Tyco Electronics M/A-COM informed the state of New York that it plans to file litigation in response to the state’s decision two weeks ago to terminate its $2 billion contract with the vendor that was supposed to result in the construction of a statewide wireless network (SWN) for first responders.

Attorneys representing Tyco Electronics M/A-COM communicated the plans in correspondence that the state received last week, according to Angela Liotta, spokeswoman for the New York Office for Technology (OFT).

“Our office did receive a notice of intent to file a claim from M/A-COM’s attorney, which is the first step for them to proceed with litigation,” Liotta said during an interview with Urgent Communications.

A legal challenge from the vendor was expected after New York on Jan. 15 terminated the SWN contract and demanded immediate payment of at least $50 million to cover costs the state has incurred during the life of the project. New York severed the relationship after claiming that the initial buildout area of the M/A-COM system—covering Erie County and Chautauqua County—is “unacceptable for public-safety use.”

In its assessment, the state cited results of November tests that revealed M/A-COM fixed only four of the 19 deficiencies cited in the state’s August letter of default to the vendor—findings that the state claims were confirmed by Federal Engineering, the independent validation and verification firm hired by the state.

But M/A-COM’s attorneys dispute this notion in its notice, claiming that the deficiencies cited by the state “were not, in fact, deficiencies at all.” In addition, the deficiencies noted would not be grounds for terminating the contract, because the fact that the SWN was not yet operational means that the deficiencies did not endanger SWN users and did “not threaten the ongoing operations” of the network, according to M/A-COM.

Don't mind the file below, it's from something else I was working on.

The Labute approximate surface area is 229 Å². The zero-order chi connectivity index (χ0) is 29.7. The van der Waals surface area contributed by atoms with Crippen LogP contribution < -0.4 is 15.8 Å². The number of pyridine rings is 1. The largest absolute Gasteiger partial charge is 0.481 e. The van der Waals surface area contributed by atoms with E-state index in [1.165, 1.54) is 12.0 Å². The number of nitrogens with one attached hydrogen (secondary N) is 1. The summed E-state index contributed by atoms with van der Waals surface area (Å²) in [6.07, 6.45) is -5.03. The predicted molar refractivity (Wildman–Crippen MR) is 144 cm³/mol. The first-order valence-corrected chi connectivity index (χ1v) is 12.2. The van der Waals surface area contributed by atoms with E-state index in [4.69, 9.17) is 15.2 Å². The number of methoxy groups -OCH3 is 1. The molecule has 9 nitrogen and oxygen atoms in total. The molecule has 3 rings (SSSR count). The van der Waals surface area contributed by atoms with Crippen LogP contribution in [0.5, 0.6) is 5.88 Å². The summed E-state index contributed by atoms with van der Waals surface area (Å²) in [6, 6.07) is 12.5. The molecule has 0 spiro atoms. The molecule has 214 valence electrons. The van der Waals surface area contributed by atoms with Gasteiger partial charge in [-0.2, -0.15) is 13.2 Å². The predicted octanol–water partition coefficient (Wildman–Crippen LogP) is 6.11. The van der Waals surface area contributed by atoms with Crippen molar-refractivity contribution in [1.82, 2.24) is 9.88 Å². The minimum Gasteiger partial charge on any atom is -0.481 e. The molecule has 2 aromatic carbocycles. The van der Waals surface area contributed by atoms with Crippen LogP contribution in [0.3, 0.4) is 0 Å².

Under the contract, M/A-COM was required to establish a $50 million letter of credit—one that had to be replenished, up to $100 million—that the state could draw from if the contract was terminated with cause, Liotta has said. In its notice, M/A-COM claims that the New York OFT “repeatedly hindered” the vendor’s performance and that the “pretextual purpose” in issuing the August letter of default was to terminate the contract and to get money out of M/A-COM’s letter of credit.

“Indeed, the decision to terminate the master agreement was not based on technical issues related to the buildout of the [initial phase],” M/A-COM states in the notice. “Rather, it was a result of a determination by certain user groups that the system purchased by the state was no longer compatible with their evolving needs, coupled with an erosion in political support for construction of the SWN—based in no small part on the large budget deficits faced by the state.

“In short, the OFT has embarked on the politically expedient course of blaming M/A-COM for purported technical deficiencies in order to excuse OFT and the state from their obligations under the contract.”

M/A-COM also cited multiple occasions in which it claims that state officials defamed the company and damaged its reputation. M/A-COM claims the state’s actions have caused the vendor to suffer damages “well in excess of” $100 million.